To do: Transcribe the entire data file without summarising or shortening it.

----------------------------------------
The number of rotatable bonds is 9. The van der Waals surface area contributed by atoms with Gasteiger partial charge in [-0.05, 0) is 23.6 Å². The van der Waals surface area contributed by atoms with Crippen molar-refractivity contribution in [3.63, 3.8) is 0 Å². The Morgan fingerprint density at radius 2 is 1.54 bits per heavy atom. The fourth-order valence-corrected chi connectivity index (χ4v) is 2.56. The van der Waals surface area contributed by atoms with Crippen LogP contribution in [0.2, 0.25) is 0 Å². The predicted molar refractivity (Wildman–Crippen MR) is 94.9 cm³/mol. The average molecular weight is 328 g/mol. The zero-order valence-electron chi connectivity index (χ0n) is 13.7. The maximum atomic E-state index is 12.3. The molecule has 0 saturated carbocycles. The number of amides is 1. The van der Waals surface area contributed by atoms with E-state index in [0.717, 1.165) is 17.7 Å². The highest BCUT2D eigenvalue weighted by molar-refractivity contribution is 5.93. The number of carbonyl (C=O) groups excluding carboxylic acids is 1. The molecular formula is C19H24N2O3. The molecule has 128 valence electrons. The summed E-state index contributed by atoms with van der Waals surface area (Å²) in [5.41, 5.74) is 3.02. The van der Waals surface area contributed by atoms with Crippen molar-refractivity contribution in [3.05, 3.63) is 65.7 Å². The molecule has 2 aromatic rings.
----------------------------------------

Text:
The number of rotatable bonds is 9. The van der Waals surface area contributed by atoms with Gasteiger partial charge in [-0.05, 0) is 23.6 Å². The van der Waals surface area contributed by atoms with Crippen molar-refractivity contribution in [3.63, 3.8) is 0 Å². The Morgan fingerprint density at radius 2 is 1.54 bits per heavy atom. The fourth-order valence-corrected chi connectivity index (χ4v) is 2.56. The van der Waals surface area contributed by atoms with Crippen LogP contribution in [0.2, 0.25) is 0 Å². The predicted molar refractivity (Wildman–Crippen MR) is 94.9 cm³/mol. The average molecular weight is 328 g/mol. The zero-order valence-electron chi connectivity index (χ0n) is 13.7. The maximum atomic E-state index is 12.3. The molecule has 0 saturated carbocycles. The number of amides is 1. The van der Waals surface area contributed by atoms with E-state index in [0.717, 1.165) is 17.7 Å². The highest BCUT2D eigenvalue weighted by molar-refractivity contribution is 5.93. The number of carbonyl (C=O) groups excluding carboxylic acids is 1. The molecular formula is C19H24N2O3. The molecule has 128 valence electrons. The summed E-state index contributed by atoms with van der Waals surface area (Å²) in [5.41, 5.74) is 3.02. The van der Waals surface area contributed by atoms with Crippen molar-refractivity contribution in [3.05, 3.63) is 65.7 Å². The molecule has 2 aromatic rings.